The Great Escape

Still alive – it can be trying at times.

I know – so ungrateful. I can remember my parents telling me how grateful I ought to be, because after all they had given me the gift of life (of course, they hadn’t actually enjoyed engendering me) and subsequently sacrificed the best years of both of theirs.

But, I lived my life, and it wasn’t all bad. You’d think you’d forget most of it, and in a way you do. But in a way you don’t – at least I don’t. Memories come back to haunt me in rotation, like a kind of randomised slide-show, dropping in unannounced demanding tea and biscuits while I am doing the washing-up, knitting, feeding the cats.

Suddenly I am standing on a street corner in a distant town and somebody quite unsuitable is about to kiss me.

Or I am in a school hall in my new blue uniform, seated, socks and shoes off. The games mistress is working her way down the line, inspecting feet, peering between toes.

Or I am sitting on a riverbank, a lot further from home than I ought to have been, my bicycle abandoned in the yellow grass. Somebody else – another girl – is with me. I remember the river, the grass, the bicycle, the sense of too-far-awayness, not the companion. That’s fairly typical.

Or I am in the school playground and everybody is laughing. Somebody has pinned a note to my back. I am supposed to have noticed straight away, but I am not a noticing teenager. When at last I find it I sense am supposed to react in a particular sort of way, but I don’t. I just examine it. The note itself and the motive for pinning it to my back, are both a mystery.

This kind of film show does help to pass the time, I suppose, and it keeps the little grey cells in practice. But it can also be distressing. Then of course there’s news from the outside world – perhaps the less said about that the better.

I consider ways of escape – or escape-ism. It’s not that easy to distract yourself when you are on your own, not that well, past a certain age. The days are long, increasingly so.

I have been watching television, and catching up on all the films I never got to see at the time – I even started watching Robocop the other day, thinking it might be Arnold Schwarzenegger (I have a soft spot for Arnie) but it wasn’t. I suppose I’ll have to finish it now. At least he can’t get his arms blown off and left as a twitching pile of offal twice. But I’m slowly running out of things to watch. Of course, every now and then something good comes up – like series 4 of Killing Eve, or the next Friday episode of Picard – though what’s happened to his voice? Just got old, I suppose. But my ‘watching’ box seems to be emptying out, day by day.

Increasingly I supplement watching with listening – podcasts. I have years and years of excellent science, psychology and music podcasts to work my way through. But the very numerousness of them is off-putting. And do I really need to know all about Oxygen, Mercury – in fact the whole gamut of Elements? Do I really care about Vladimir Putin’s rise to power, or what it”s like to have synaesthesia? Sometimes yes, sometimes no.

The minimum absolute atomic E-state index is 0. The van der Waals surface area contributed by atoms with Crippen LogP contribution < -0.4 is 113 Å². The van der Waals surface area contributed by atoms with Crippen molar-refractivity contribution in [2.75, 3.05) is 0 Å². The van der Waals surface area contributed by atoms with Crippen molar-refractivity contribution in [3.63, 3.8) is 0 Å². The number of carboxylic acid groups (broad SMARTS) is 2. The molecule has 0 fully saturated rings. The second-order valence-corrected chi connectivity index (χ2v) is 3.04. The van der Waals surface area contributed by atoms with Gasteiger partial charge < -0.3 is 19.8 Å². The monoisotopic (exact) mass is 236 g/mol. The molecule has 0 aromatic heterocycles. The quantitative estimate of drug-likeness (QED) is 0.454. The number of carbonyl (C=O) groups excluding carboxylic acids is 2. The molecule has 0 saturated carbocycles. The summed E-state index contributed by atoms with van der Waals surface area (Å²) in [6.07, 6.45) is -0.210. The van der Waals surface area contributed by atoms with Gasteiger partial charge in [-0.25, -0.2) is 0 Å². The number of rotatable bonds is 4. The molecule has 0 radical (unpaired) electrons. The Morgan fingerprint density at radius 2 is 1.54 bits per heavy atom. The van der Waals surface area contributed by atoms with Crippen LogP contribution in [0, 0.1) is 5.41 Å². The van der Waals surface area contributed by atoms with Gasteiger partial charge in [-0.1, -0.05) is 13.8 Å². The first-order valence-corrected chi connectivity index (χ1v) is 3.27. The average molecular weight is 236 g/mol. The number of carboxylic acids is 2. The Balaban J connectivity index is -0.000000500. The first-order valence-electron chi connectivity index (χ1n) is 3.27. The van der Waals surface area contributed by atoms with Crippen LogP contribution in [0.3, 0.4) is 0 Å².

I did consider alcohol. I mean, that’s supposed to be the great escape, isn’t it? The trouble is, I haven’t really got an addictive personality. A neighbour of my Godmother’s actually drank herself to death after her husband died. It took her approximately ten years. She got grossly fat and kept being sectioned, coming out and hitting the sherry again. She was a great nuisance – not least to poor Godmother, who kept having to go across and rescue her from the foot of the stairs, and eventually adopted her little dog, or else the poor thing would have starved.

The nearest I got to that was drinking two bottles of wine in one day – bought from the local supermarket along with a box of tea-bags so as not to look too desperate. That was when I was at my most “broken-heartedest”. It did not impress the breaker of the heart, who found the bottles in the rubbish next day, and I felt terribly ill. Never again, I realised. And nowadays I can feel at least fairly ill most mornings without going to the expense of alcohol.

Which leaves travel – endless solitary wanderings – a genuinely attractive option but not with a house full of dependent moggies – or reading. So reading it will have to be. I did try googling “list absorbing books”, thinking to immerse myself in a great series of fairy lands, outer space, Victorian England etc. But that was a bit of a waste of time. I’d already read a lot of the recommended books (another peril of living long) and the reviews of all the others were utterly contradictory.

Goodreads in particular is useless. One person posts a fatuous, misspelled review and five hundred others pile in to congratulate the first one on his or her wonderful insight (or wunderful unsoight) and generosity in bestowing it. They all hated that book, it appears, and for exactly the same reasons. It seems to me that the average age of a Goodreads reader is fifteen; average intelligence approximately the same.

I recently read Piranesi by Suzanna Clarke, which nobody on Goodreads seemed to like. I loved it, and have now started on her collection of short stories, The Ladies of Grace Adieu. I’m also reading – on Kindle – because I rarely read one novel at a time – Small Pleasures by Clare Chambers. What I need is a good series of novels – nothing so satisfying as collecting them, one at a time…

6 thoughts on “The Great Escape

  1. I agree with the comment above….we all need some sort of escape from the harsh realities of life, and writing a novel is even more absorbing than reading one. And the bonus is, you get to decide what happens! How cool is that? Seriously, though, you have the writing skills if you decide to pursue it. And the rest of the world would be better for more of your writing being in circulation.


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